Readers may recall Jochem Marotzke as the IPCC bigwig who promised that the IPCC would not duck the question of the hiatus in surface temperature rises and then promptly ensured that it did no such thing.
Yesterday, Marotzke and Piers Forster came up with a new paper that seeks to explain away the pause entirely, putting it all down to natural variability. There is a nice layman's explanation at Carbon Brief.
For each 15-year period, the authors compared the temperature change we've seen in the real world with what the climate models suggest should have happened.
Over the 112-year record, the authors find no obvious pattern in whether real-world temperature trends are closer to the upper end of what model project, or the lower end.
In other words, while the models aren't capable of capturing all the "wiggles" along the path of rising temperatures, they are slightly too cool just as often as they're slightly too warm.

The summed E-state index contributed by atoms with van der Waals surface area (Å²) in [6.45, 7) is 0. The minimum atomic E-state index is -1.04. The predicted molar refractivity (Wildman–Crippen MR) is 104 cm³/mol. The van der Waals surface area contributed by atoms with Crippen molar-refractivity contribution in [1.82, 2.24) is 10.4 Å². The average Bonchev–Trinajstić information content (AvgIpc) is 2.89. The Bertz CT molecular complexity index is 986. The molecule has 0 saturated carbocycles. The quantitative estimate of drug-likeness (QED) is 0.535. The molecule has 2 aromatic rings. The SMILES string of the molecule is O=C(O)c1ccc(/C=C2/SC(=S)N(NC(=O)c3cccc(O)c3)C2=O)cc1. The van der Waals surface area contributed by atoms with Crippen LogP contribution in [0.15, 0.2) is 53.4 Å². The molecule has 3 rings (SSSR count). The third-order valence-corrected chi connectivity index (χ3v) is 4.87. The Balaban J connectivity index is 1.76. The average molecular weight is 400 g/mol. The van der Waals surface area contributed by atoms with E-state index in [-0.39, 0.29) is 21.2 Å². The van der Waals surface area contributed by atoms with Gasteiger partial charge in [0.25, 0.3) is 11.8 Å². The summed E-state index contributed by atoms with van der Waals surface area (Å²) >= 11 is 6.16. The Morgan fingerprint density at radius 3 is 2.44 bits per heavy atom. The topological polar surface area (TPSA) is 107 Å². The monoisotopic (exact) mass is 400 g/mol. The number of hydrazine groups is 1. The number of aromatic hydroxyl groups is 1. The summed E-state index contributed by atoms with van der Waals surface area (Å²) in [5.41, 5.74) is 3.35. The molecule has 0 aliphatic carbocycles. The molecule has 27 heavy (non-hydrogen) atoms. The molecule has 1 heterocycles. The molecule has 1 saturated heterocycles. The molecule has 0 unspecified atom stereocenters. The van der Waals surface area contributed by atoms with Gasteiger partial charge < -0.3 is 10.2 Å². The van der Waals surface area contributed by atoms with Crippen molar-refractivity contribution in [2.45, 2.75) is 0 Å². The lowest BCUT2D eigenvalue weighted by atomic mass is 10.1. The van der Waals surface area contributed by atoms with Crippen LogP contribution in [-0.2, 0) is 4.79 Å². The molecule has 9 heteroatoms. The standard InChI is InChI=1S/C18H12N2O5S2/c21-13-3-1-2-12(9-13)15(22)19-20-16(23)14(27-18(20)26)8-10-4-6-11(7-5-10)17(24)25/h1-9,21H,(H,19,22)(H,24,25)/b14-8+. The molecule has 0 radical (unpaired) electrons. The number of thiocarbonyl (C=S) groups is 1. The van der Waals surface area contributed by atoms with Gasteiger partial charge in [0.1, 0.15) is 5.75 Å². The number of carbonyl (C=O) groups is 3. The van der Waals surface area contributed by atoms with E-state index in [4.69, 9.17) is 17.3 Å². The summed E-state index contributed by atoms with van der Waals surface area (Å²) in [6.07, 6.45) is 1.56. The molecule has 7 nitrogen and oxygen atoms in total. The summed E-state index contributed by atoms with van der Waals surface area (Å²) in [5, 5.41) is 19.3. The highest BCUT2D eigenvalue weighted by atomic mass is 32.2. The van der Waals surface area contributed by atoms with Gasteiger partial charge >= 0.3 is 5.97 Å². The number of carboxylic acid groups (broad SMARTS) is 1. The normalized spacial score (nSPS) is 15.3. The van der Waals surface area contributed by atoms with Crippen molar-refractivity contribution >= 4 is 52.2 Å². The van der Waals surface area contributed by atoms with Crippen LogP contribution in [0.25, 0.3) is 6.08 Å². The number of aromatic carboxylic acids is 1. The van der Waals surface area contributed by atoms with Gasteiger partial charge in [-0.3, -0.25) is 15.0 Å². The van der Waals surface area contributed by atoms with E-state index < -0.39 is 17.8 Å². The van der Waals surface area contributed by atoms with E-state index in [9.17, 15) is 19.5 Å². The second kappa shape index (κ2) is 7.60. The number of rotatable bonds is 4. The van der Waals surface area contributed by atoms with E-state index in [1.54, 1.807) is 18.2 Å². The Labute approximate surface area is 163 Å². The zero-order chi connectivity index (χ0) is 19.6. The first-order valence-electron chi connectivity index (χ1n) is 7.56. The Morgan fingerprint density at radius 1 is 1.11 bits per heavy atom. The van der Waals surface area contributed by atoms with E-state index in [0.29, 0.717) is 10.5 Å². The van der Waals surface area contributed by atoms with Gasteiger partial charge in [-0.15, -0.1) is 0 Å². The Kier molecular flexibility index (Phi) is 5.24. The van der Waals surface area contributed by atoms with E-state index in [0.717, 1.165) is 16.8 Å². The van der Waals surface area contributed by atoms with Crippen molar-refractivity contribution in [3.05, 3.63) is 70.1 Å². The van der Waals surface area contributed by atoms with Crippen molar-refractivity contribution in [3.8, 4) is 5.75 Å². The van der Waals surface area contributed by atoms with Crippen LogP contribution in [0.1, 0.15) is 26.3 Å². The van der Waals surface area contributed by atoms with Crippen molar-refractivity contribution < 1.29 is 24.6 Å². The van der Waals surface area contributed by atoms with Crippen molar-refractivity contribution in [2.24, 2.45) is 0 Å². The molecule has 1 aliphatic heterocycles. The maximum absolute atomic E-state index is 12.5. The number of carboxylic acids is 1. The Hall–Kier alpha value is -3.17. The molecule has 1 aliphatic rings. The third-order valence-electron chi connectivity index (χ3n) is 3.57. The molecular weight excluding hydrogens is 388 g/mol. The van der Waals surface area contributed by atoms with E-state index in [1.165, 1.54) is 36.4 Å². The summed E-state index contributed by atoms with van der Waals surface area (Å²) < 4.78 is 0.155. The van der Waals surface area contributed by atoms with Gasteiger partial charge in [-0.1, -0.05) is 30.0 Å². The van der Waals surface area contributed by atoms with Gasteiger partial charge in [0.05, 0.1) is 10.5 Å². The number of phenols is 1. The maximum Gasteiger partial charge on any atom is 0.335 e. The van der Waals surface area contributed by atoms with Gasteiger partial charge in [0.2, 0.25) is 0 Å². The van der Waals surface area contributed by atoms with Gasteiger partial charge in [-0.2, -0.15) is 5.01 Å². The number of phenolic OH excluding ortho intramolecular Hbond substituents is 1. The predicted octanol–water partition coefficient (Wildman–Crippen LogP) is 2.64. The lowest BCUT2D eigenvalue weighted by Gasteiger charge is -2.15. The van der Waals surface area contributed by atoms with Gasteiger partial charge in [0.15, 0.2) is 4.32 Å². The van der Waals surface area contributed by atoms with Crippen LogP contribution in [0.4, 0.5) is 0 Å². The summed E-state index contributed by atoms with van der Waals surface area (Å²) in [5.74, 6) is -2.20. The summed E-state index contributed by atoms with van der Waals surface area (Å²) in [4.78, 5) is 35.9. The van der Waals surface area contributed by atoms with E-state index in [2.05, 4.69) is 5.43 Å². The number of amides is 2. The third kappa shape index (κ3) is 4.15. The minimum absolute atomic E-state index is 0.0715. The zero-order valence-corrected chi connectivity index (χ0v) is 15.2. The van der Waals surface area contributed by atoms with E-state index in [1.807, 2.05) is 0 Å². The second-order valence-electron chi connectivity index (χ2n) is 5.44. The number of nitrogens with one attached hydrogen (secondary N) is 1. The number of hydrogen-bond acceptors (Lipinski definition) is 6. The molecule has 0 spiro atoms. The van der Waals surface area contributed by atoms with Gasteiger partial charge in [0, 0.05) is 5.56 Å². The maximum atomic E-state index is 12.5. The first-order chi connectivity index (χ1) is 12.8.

And because the observed trend over the full instrumental record is roughly the same as the model one we are cordially invited to conclude that there's actually no problem.
If Carbon Brief is reporting this correctly then it's hilariously bad stuff. Everybody knows that the twentieth century is hindcast roughly correctly because the models are "tuned", usually via the aerosol forcing. So fast-warming/big aerosol cooling models hindcast correctly and so do slow-warming/small aerosol cooling models. The problem is that the trick of fudging the aerosol data so as to give a correct hindcast can't be applied to forecasts. Reality will be what reality will be. The fact is we have models with a wide range of TCRs and they have all been fudged. Some might turn out to be roughly correct. But it it just as possible that they are all wrong. Given the experience with out of sample verification and the output of energy budget studies, it may well be that it is more likely than not that they are all wrong.